In this edition of the TTDR blog, James Belding, CEO of Tokenized and TSC sponsor of the proposed envelope specification, details the proposed protocol and explains the implications of its standardisation on the BSV ecosystem.

TSC: What problem did you set out to solve with the proposed envelope specification?

JB: The envelope specification is to help people who are looking for a specific type of data on the blockchain. Without a specification that labels each ‘data envelope’ with its taxonomy, people would have to open each envelope to check its contents, which would be hugely inefficient. 

In blockchain terms, the envelope specification is an envelope that wraps around the transaction payload [data contained in the transaction] and labels it so that someone wouldn’t have to access the data contents unless it is relevant to what they’re looking for. 

TSC: What value does the Envelope Specification add to the Bitcoin SV ecosystem? 

JB: The BSV blockchain is designed to store large volumes of data of all varieties on its ledger. In effect, it is a giant, public database that anyone can store data to and read data from. This makes it different from BTC and BCH with their focus on monetary transactions, giving it a unique value proposition.

To unleash the potential of Bitcoin SV as a global public database, we have to make it as easy to use as possible. In the case of a private database, there would typically be fewer people accessing it and the content would be more narrowly focused. But still you would have to implement a protocol of sorts to help navigate the data. Within the Bitcoin paradigm, establishing a thorough data taxonomy is crucial. 

TSC: Which applications stand to be affected by the adoption of the envelope specification?

JB: The specification relates to any data that is stored on-chain, making it more accessible and interoperable. If you’re storing any kind of data payload that other entities will want to access and use somehow, this format will make it a lot easier for them to do so.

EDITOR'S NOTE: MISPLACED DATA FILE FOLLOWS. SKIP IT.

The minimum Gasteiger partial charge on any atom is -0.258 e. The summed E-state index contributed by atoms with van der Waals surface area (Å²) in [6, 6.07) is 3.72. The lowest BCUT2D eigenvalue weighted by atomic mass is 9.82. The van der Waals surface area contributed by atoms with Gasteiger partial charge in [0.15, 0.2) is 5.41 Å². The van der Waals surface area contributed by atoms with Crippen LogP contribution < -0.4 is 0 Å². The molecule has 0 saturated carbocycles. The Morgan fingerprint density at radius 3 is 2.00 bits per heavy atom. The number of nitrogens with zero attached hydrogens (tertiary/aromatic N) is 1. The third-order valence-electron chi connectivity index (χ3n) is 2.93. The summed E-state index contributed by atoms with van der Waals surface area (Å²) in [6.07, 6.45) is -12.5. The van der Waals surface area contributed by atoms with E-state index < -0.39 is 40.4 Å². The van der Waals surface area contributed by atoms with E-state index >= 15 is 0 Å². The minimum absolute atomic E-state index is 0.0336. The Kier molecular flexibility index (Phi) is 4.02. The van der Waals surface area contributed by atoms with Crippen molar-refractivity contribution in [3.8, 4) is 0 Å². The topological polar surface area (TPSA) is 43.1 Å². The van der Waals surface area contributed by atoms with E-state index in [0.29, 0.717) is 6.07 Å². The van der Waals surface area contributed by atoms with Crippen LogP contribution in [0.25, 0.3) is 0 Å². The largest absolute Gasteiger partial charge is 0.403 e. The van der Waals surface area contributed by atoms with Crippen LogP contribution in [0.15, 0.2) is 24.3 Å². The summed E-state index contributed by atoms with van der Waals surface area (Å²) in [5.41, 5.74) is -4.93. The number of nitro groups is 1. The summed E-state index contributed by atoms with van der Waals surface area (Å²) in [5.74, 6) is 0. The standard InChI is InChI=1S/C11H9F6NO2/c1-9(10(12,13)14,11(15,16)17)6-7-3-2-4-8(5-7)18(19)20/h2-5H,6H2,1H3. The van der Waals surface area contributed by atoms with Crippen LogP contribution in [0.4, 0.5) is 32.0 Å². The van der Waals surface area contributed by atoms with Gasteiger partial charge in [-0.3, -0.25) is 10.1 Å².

TSC: Are you going to standardise the format in which transaction payloads (metadata) must be submitted? 

JB: No. The envelope specification will allow you to use any formalised data protocol in a permissionless manner. Our company, Tokenized, has its own protocol to identify our smart contracts, tokens and the like. We have a three-digit code, TKN, which is the equivalent of the ISBN acronym. In our case, the envelope specification would indicate that the next three characters act as protocol identifiers. If the specification didn’t indicate the number of characters to look for, it might be confused for another protocol code, for example, TKN100.

As long as the envelope specification identifies the number of characters in the protocol identifier, it could be any number of characters followed by data of any format or type. 

TSC: The envelope specification entered the public review stage on June 7. Who would you like to take notice and participate?

JB: Basically, all technical people interested in or already working on projects that store data on-chain. If you’re keen to comment on this standard or any others that are in the public review stage, please register as a contributor today.